I found it last week in Rainbow Rowell's YA novel Fangirl.
Having just finished reading her debut YA novel, Eleanor & Park -- which is funny and stupendous even as it treats difficult topics like bullying, growing up in poverty, and being biracial -- I was a bit doubtful of the premise of Fangirl. Its main character, Cather, writes fan fiction, for god's sake, clearly setting the story in the present, so I was afraid the book would be full of the kitschily formatted texts, IMs, and other padding that occupies the pages of too many YA books these days.
But no. The fan fiction provides a well-integrated backdrop for the story. The reimagined Harry Potter stories (transformed into an alliterative doppelgänger named Simon Snow) are deftly written, as is the fan fiction based on them.
The wish fulfillment began for me almost from the first page. The book is about an anxious, intellectual, creative-writing girl starting college with a worldly stranger for a roommate. Gee, that sounds familiar. But in Rowell's capable hands, what could have been mundane becomes a believable one-year transformation of the ugly duckling into a swan. Without removing her glasses.
Cather has been writing slash stories about Simon Snow and his nemesis Baz (a vampire cognate of Draco Malfoy). If that's not the 21st century equivalent of a small-town girl like me writing stories about boys in gangs, I don't know what is. But Cather has found success on the interweb, to the tune of 20,000 readers waiting anxiously for her next installment. (Wish fulfillment yet again.)
Cather's experience in the world of academic creative writing is also familiar and yet different. Like me, she comes to the class writing something that's considered inappropriate for that world. The difference is that her teacher loves her work, despite one bad grade when Cather turns in a slash story. The teacher, whose own writing is described as being "about decline and desolation in rural America," is open to any type of writing as long as it's original and not derivative of another writer's characters. My teachers discouraged anything that wasn't realistic fiction. So having a teacher who was open to fantasy or science fiction would have been a dream to me.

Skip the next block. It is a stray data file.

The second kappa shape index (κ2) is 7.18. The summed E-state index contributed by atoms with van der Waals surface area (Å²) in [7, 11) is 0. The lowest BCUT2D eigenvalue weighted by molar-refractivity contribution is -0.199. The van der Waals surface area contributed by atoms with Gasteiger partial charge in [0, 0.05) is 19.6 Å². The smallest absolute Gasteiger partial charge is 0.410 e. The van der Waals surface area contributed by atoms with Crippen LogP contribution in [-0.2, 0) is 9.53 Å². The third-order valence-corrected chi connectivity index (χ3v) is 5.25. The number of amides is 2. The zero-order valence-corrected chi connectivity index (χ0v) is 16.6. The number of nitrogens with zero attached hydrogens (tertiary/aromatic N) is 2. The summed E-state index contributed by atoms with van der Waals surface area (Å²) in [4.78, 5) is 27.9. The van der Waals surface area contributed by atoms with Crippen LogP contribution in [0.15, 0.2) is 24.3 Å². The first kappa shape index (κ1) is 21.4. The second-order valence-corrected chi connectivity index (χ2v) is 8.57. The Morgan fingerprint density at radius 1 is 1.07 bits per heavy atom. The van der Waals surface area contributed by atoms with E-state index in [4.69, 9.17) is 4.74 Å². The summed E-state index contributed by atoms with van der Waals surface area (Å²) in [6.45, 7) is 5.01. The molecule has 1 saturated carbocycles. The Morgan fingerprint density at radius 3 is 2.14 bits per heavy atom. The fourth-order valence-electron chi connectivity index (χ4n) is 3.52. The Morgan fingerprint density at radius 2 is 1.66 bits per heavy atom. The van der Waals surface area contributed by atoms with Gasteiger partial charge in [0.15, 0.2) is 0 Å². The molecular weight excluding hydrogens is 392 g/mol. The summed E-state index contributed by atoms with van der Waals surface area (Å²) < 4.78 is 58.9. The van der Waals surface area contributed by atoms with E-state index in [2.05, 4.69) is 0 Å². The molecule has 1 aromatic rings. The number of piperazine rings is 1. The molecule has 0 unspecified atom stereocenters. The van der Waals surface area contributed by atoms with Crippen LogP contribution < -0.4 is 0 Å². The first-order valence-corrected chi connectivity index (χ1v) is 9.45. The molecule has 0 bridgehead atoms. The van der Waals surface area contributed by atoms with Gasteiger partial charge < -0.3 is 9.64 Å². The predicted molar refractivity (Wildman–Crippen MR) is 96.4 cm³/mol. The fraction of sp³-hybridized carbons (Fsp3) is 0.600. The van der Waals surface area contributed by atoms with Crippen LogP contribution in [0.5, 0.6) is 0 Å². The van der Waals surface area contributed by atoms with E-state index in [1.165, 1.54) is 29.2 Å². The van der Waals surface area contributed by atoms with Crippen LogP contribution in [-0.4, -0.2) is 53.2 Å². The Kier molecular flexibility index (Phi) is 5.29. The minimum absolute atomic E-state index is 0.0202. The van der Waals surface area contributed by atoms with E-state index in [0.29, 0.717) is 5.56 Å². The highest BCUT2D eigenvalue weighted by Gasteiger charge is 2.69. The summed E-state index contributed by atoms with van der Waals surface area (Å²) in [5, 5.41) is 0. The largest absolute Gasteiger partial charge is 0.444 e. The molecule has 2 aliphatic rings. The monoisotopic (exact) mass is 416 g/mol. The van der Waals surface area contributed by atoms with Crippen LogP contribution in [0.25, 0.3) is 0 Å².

I've always said I lost my ability to write fiction as I aged from 17 to 22 because I stopped observing life and began to participate in it. Best and wish-fulfillingest of all, Fangirl's Cather gets to do both.
Rainbow Rowell clearly has made that work, too.
More about Rainbow Rowell:
Interview with Rowell on xojane.com. My favorite quote:
I think anything that predominantly women like is discounted, and anything that teenage girls like is absolutely reviled. It’s the lowest of the low. If teenage girls like something, everyone feels like they can -- and maybe should -- hate it, even the girls themselves.Omaha World-Herald column about Rowell's cancelled appearance in Minnesota. The upshot is that librarians in the Anoka County library were forced to rescind an invitation by a book-banning parents' group in the school district, but she was rescheduled to appear at the St. Paul Public Library (talking about censorship during Banned Books Week) and at Avalon School, a St. Paul charter school.
The thing that really enrages me is when women and girls are demeaned for wanting romance. Like there’s something weak and dumb about wanting characters to fall in love, or wanting love for yourself. THIS IS SO WRONG. Love is the finest thing. It’s the thing everyone wants and needs and searches for.